In San Miguel Tecamachalco – a Mexico City suburb – a Catholic man has become one of the Jewish community’s most trusted grocers. Noe Trinidad Chavez, 56, didn’t even meet a Jewish person until he moved to Mexico City to work at age 10, and his first job had him helping Jewish families. CDMX is home to most of the 40,000 Jewish people living in Mexico.
In those 40-something years, Trinidad Chavez has become an expert, and now one of his stores, El Tope, is providing kosher meals on the outskirts of CDMX for everyday use. On the outside of his store, the Star of David is set against a bright green awning. Inside, the 6-foot by 14-foot shop has eggplant, grape leaves, and tamarind syrup that he makes himself, according to the Los Angeles Times. “It’s hard to find such unique things like these,” he said. “It’s a very small but very important store in the life of the Arab and Jewish community.”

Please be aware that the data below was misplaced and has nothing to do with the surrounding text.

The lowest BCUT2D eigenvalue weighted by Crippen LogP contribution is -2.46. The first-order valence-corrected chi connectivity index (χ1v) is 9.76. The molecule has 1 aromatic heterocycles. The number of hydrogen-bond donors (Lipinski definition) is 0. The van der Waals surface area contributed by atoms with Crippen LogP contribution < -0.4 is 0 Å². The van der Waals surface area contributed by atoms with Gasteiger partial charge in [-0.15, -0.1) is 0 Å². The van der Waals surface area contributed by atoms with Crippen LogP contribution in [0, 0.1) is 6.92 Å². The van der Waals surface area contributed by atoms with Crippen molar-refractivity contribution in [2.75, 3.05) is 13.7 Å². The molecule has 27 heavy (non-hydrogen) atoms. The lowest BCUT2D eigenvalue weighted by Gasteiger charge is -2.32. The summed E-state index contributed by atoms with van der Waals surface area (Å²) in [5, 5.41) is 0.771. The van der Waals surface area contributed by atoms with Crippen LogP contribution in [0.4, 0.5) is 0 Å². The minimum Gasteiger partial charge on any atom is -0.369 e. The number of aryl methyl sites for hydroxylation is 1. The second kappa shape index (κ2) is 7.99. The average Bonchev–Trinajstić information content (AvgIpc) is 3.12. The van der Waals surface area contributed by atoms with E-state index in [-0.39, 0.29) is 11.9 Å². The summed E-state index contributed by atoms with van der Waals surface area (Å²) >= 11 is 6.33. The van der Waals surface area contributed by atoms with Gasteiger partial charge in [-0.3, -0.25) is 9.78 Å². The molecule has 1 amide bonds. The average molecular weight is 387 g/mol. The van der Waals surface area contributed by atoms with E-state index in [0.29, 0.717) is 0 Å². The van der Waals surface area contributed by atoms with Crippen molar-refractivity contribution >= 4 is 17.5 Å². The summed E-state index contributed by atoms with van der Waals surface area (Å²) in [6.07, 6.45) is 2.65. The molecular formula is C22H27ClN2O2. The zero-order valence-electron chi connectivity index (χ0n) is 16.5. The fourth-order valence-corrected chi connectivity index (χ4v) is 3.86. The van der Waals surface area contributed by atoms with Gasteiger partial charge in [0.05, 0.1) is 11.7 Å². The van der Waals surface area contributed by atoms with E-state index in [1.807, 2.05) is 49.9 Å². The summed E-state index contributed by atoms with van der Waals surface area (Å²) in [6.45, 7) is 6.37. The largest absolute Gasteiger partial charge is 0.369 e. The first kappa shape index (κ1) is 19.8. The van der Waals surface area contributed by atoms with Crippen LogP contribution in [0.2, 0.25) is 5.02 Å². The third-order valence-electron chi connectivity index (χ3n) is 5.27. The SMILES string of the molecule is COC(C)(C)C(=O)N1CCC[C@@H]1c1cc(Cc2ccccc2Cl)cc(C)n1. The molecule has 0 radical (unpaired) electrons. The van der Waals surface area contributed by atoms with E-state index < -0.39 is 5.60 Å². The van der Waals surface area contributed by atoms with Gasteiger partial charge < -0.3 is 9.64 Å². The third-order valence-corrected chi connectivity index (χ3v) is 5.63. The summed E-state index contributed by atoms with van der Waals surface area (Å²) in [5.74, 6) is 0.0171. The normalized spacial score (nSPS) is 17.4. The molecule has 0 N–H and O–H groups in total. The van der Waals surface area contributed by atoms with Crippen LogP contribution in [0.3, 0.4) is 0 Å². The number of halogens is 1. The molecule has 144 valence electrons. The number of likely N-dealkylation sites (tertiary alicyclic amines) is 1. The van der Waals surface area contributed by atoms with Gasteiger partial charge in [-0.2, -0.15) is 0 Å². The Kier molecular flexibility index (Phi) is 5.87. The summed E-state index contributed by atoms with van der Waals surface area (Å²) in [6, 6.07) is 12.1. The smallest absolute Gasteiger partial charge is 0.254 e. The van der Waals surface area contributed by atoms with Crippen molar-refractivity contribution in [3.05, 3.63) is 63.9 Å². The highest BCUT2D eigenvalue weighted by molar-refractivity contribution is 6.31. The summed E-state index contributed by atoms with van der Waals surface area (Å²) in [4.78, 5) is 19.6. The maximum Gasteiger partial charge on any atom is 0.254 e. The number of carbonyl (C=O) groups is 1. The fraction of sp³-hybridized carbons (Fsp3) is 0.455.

Despite his extensive knowledge – he can rattle off a list of his customers dietary needs based on Jewish law – he can’t read Hebrew. Therefore, he doesn’t know exactly what the items he stocks on his shelves say, but he’s the real deal, even referring to Passover by its Hebrew name, Pesach. In the last few weeks, he began to prepare for Passover, which goes from April 22 to April 30, by getting rid of products his customers can’t have, and by koshering his utensils.